Fire on the Mountain
In August, I returned back to the Sisters Wilderness, located in the Willamette and Deschutes National Forests. When I traveled here earlier in July, the wilderness was still very much covered in snow, making it difficult to stay on the trail. Upon my return, I was disheartened to discover so many wildfires burning throughout the cascades. The fire burning here in the Sisters Wilderness is believed to have been sparked by lightning. Unfortunately, this is only one of many large fires burning in Oregon (and the West).
Dee Wright Observatory with Pole Creek Fire burning in the background- August 2017
Fires are a natural part of this world, but their initiation has recently not always been so natural. Although the Sisters fire is believed to have started naturally, these fires are still a reminder of the responsibility we have to not exasperate their occurrences. I took the photo below on my first trip to Oregon with my friend Trent. The picture is of Tunnel Falls, along the Eagle Creek Trail. While we were hiking this day there was a wildfire burning further up the trail from the falls. Since then, that fire has connected with a much larger fire that was started by fireworks along the same trail. There are currently 33,000 acres of wilderness burning in this area along the Columbia River Gorge and the Eagle Creek trail.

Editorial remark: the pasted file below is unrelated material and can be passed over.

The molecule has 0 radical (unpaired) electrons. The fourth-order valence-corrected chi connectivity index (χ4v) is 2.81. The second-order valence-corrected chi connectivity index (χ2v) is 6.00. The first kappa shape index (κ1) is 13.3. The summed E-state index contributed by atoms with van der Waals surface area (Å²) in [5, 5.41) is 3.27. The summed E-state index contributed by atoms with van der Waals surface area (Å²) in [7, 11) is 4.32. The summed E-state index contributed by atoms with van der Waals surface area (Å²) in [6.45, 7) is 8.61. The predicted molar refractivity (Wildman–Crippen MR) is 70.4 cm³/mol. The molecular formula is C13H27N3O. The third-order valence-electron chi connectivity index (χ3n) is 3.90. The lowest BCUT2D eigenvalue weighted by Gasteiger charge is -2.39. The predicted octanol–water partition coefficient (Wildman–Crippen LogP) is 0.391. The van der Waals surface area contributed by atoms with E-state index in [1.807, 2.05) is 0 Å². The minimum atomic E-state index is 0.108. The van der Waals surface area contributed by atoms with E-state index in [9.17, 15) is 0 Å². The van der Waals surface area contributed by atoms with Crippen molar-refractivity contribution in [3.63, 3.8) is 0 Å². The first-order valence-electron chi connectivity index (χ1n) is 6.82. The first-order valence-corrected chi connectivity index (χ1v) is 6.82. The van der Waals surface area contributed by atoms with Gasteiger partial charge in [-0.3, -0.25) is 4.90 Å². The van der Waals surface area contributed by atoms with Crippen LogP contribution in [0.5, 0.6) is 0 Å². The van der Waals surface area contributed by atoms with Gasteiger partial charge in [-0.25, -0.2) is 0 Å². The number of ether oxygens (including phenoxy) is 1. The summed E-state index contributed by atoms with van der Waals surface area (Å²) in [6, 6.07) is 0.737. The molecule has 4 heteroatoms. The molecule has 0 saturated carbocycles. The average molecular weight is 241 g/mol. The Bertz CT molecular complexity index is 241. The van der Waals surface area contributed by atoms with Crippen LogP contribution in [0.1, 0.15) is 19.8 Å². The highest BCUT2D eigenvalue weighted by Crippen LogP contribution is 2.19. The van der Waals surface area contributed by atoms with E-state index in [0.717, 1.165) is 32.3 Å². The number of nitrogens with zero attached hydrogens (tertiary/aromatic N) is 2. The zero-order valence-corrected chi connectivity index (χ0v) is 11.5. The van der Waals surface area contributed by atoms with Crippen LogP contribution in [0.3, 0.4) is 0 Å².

Eagle Creek Trail, July 2017. There was a fire burning just beyond Tunnel Falls (pictured here), but nowhere near the size it would grow to by September.
2017 was well above average for wildfires in Oregon, but it was not the worst on record. There is a reason for the fires here. Above-average precipitation and snowfall created more flammable fuel. The snow carried on very late into the season and was followed by an extremely hot summer that rapidly dried this fuel out. Add some lightning storms and some human irresponsibility and we get 665,000 acres blazing across 2,000 different fires, totaling over $450 million in state costs.
Trent & I lost on South Sister, off the Green Lakes Trail in July 2017. Broken Top is in the background. Heavy snow late this year made it impossible to stay on trail.